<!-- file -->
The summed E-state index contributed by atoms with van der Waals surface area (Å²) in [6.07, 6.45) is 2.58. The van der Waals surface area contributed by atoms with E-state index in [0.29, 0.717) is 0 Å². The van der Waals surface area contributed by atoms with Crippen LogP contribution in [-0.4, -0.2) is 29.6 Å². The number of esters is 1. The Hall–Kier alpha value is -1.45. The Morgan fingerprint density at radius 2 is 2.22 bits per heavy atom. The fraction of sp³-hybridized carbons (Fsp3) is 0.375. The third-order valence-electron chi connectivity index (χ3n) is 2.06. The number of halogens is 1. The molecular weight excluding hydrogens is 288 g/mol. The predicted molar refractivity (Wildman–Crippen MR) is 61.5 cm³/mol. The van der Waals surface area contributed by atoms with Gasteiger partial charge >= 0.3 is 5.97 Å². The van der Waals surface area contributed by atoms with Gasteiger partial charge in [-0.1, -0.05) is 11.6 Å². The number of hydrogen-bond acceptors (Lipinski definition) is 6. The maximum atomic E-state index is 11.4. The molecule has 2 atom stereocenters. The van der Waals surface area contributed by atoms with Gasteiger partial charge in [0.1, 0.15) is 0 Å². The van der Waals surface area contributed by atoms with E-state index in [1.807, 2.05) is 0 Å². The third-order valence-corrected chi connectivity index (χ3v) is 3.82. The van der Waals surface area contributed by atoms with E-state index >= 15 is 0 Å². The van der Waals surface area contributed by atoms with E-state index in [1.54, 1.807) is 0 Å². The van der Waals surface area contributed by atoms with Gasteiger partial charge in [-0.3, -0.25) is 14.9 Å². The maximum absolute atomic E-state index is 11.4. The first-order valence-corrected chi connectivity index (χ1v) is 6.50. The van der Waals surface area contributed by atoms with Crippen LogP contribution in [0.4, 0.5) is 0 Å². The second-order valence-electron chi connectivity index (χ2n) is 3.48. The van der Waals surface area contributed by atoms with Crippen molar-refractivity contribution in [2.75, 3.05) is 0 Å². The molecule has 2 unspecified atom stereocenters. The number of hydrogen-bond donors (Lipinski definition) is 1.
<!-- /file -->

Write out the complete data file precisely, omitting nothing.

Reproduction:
The summed E-state index contributed by atoms with van der Waals surface area (Å²) in [6.07, 6.45) is 2.58. The van der Waals surface area contributed by atoms with E-state index in [0.29, 0.717) is 0 Å². The van der Waals surface area contributed by atoms with Crippen LogP contribution in [-0.4, -0.2) is 29.6 Å². The number of esters is 1. The Hall–Kier alpha value is -1.45. The Morgan fingerprint density at radius 2 is 2.22 bits per heavy atom. The fraction of sp³-hybridized carbons (Fsp3) is 0.375. The third-order valence-electron chi connectivity index (χ3n) is 2.06. The number of halogens is 1. The molecular weight excluding hydrogens is 288 g/mol. The predicted molar refractivity (Wildman–Crippen MR) is 61.5 cm³/mol. The van der Waals surface area contributed by atoms with Gasteiger partial charge >= 0.3 is 5.97 Å². The van der Waals surface area contributed by atoms with Gasteiger partial charge in [-0.1, -0.05) is 11.6 Å². The number of hydrogen-bond acceptors (Lipinski definition) is 6. The maximum atomic E-state index is 11.4. The molecule has 2 atom stereocenters. The van der Waals surface area contributed by atoms with Gasteiger partial charge in [0.1, 0.15) is 0 Å². The van der Waals surface area contributed by atoms with E-state index in [1.807, 2.05) is 0 Å². The third-order valence-corrected chi connectivity index (χ3v) is 3.82. The van der Waals surface area contributed by atoms with E-state index >= 15 is 0 Å². The van der Waals surface area contributed by atoms with E-state index in [1.54, 1.807) is 0 Å². The van der Waals surface area contributed by atoms with Gasteiger partial charge in [-0.3, -0.25) is 14.9 Å². The maximum absolute atomic E-state index is 11.4. The first-order valence-corrected chi connectivity index (χ1v) is 6.50. The van der Waals surface area contributed by atoms with Crippen LogP contribution in [0.4, 0.5) is 0 Å². The second-order valence-electron chi connectivity index (χ2n) is 3.48. The van der Waals surface area contributed by atoms with Crippen molar-refractivity contribution in [2.75, 3.05) is 0 Å². The molecule has 2 unspecified atom stereocenters. The number of hydrogen-bond donors (Lipinski definition) is 1.